The final work would come to life as "Damjanski: Natural Selection," a collaboration between Damjanski, his longtime collaborator, Vasco, and YML that debuted May 1st at ONCANAL in New York City.

From left to right: Damjanski, Darshan Sonde, Kinar Ravishankar, Vasco.

As the exhibition website reads, Natural Selection "investigates ideas of collaboration with an AI and its integration into the artist’s practice."  Damjanski specifically wanted the AI to build around all the archived exhibition statements of the MoMA, in New York.

"The challenge was to create more lifelike speech for AI," said Darshan Sonde. "We had created lots of models, but in the end the model released by OpenAI worked the best. This wasn't the work we were used to doing, and it was especially different because this is for an art show, but that also gave us more liberty in what the text could generate."

The exhibition comprises a headset where people can interact with the AI to create new exhibition statements that will be delivered by a printer. Each statement is a new source of information that will inform the artist’s thinking process. Damjanski compares this process to the biological evolution of genes, which is driven by reproduction and survival in order to procreate or grow.

"The unique challenge was training the AI on data," Sonde said. "Data has to be large, so we had to write custom scripts to scrape the data from the MoMA website and cleanup and tweak it to generate good results."

"The YML team was an outstanding partner and I'm proud of the work," said Damjanski, who's work at the exhibition is live through the end of May, and open 7 days a week (11am–7pm) located at 322A Canal Street, New York City.

---

Damjanski is an artist living in a browser. He is a co-founder and member of the incubation collective, Do Something Good, and also the co-founder of the MoMAR gallery within New York’s Museum of Modern Art. More info: http://damjanski.com

For more information contact 

@d.a.m.j.a.n.s.k.i                  #oncanal

May 28, 2019

Living Through Iteration: 8 years at YML

By Ryan Spencer

I started my journey with Y Media Labs on April 11th, 2011 meaning I have just reached, and passed, my eight year anniversary with the company.

YML has gone through many fundamental changes (even just referring to it as “YML”!), but I believe the most important factors to our success have been outcomes of our collective curiosity and openness to change.

We began our journey with a narrow focus in building apps for mobile devices, and realized over time that our true impact is not through just great work, but by also being advocates of a customer-first mindset.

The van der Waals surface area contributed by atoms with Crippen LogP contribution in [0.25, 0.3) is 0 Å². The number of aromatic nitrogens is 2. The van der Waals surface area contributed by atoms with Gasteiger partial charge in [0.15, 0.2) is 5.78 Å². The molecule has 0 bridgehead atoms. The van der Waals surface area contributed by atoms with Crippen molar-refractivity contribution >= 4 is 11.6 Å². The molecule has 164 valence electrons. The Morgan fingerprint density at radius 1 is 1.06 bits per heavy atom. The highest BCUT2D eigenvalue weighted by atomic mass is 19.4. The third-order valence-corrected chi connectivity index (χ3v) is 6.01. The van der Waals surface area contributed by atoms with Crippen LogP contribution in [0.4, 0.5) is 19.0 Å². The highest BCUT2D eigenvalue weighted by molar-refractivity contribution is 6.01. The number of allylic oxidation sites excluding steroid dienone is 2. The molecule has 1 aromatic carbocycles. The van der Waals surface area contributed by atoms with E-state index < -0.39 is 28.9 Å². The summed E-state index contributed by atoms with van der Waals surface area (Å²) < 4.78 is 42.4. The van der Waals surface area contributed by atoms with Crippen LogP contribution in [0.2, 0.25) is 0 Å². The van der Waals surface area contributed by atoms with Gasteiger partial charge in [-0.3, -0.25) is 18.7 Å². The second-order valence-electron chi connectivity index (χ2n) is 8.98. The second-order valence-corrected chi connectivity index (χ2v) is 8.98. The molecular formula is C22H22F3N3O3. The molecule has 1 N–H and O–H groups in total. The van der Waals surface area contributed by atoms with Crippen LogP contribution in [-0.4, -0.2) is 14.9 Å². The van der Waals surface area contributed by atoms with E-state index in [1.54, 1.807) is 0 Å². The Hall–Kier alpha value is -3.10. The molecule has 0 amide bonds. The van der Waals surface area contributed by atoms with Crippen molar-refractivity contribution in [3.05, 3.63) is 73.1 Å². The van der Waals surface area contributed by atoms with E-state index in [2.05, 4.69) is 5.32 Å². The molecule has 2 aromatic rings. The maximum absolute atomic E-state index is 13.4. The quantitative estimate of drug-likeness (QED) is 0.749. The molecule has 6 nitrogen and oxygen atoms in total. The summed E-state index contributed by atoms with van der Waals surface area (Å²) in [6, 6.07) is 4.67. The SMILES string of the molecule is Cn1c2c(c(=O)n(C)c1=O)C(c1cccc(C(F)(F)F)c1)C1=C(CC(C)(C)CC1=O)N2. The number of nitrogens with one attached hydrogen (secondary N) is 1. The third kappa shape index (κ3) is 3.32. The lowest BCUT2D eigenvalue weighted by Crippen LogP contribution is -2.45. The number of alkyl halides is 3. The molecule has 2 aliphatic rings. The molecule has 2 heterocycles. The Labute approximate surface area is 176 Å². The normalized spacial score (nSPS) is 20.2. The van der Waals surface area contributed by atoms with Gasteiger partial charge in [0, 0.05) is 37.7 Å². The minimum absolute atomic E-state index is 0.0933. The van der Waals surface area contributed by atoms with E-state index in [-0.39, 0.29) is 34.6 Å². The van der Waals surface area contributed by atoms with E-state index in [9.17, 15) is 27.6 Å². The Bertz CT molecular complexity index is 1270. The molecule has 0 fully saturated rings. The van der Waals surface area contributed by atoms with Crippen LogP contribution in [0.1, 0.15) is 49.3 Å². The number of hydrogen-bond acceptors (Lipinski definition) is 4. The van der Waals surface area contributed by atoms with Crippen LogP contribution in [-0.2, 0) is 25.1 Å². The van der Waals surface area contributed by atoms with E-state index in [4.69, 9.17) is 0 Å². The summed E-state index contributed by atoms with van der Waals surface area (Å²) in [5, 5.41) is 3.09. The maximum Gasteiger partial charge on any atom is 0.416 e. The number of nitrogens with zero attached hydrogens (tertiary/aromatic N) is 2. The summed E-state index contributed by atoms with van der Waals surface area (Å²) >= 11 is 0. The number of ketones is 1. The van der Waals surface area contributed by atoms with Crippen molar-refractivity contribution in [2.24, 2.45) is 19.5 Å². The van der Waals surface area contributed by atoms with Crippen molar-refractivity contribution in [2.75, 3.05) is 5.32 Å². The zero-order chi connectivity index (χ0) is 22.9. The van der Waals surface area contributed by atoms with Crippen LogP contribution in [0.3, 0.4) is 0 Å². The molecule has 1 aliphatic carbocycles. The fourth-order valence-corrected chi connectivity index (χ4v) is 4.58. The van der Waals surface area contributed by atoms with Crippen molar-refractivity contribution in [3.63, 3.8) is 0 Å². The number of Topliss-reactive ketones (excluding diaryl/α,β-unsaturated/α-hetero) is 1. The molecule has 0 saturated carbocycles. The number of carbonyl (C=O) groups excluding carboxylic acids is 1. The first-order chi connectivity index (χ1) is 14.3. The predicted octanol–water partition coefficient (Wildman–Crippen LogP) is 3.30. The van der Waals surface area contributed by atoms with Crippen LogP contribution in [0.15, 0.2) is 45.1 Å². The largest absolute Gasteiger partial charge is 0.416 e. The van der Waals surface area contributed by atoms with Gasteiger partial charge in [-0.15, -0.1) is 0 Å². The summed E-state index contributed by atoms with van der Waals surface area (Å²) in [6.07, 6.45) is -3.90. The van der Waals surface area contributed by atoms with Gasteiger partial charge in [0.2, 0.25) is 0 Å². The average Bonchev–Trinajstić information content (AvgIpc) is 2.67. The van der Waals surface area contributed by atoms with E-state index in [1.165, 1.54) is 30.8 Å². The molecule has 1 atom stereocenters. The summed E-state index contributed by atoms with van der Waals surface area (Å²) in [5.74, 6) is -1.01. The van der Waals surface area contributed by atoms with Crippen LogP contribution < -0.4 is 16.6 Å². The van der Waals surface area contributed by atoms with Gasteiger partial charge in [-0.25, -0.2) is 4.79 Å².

What we really do:

In addition to creating digital experiences for clients, a lot of what we do for our partners is to try to help them reimagine their own process to better reflect the needs of their customer.

While there are many large companies who employ some type of design thinking throughout their organization, there still are many that do not and still do not understand the value. Our goal is to tap into the biggest opportunities and bring about change.

In this article, I would like to reflect on my experience here at the company and how we shifted our own perspective over time. This is how we turned a small design shop into an experience design company with lasting impact.

YML 1.0 (2011-2013)

I believe I joined Y Media Labs in version 1.0. At this time, creating mobile apps was our only priority.

Early on, our goal was to simply try to produce the best work possible. The output was key, and we wanted to keep the process simple by not convoluting it with complexity. The “we make iPhone apps” industry was a bit of the wild west, and for us, it was a process of learning, exploration, and opportunity. Somedays the lack of structure created turbulence, but over time we realized through it that we grew as a result — to be agile, adaptable, and fast.

The problem: business and stakeholders alone lead product decisions

In the early days, clients tended to lead or change the product direction on the fly because there was no north star or overall product vision.

We didn’t have the confidence to say “trust us, we are professionals” and we feel as though there is a greater opportunity in following our prescribed roadmap.

Truthfully though we were just so immersed in the process of learning, creating and problem-solving that we didn’t have a realization of the immense experience we grew over time.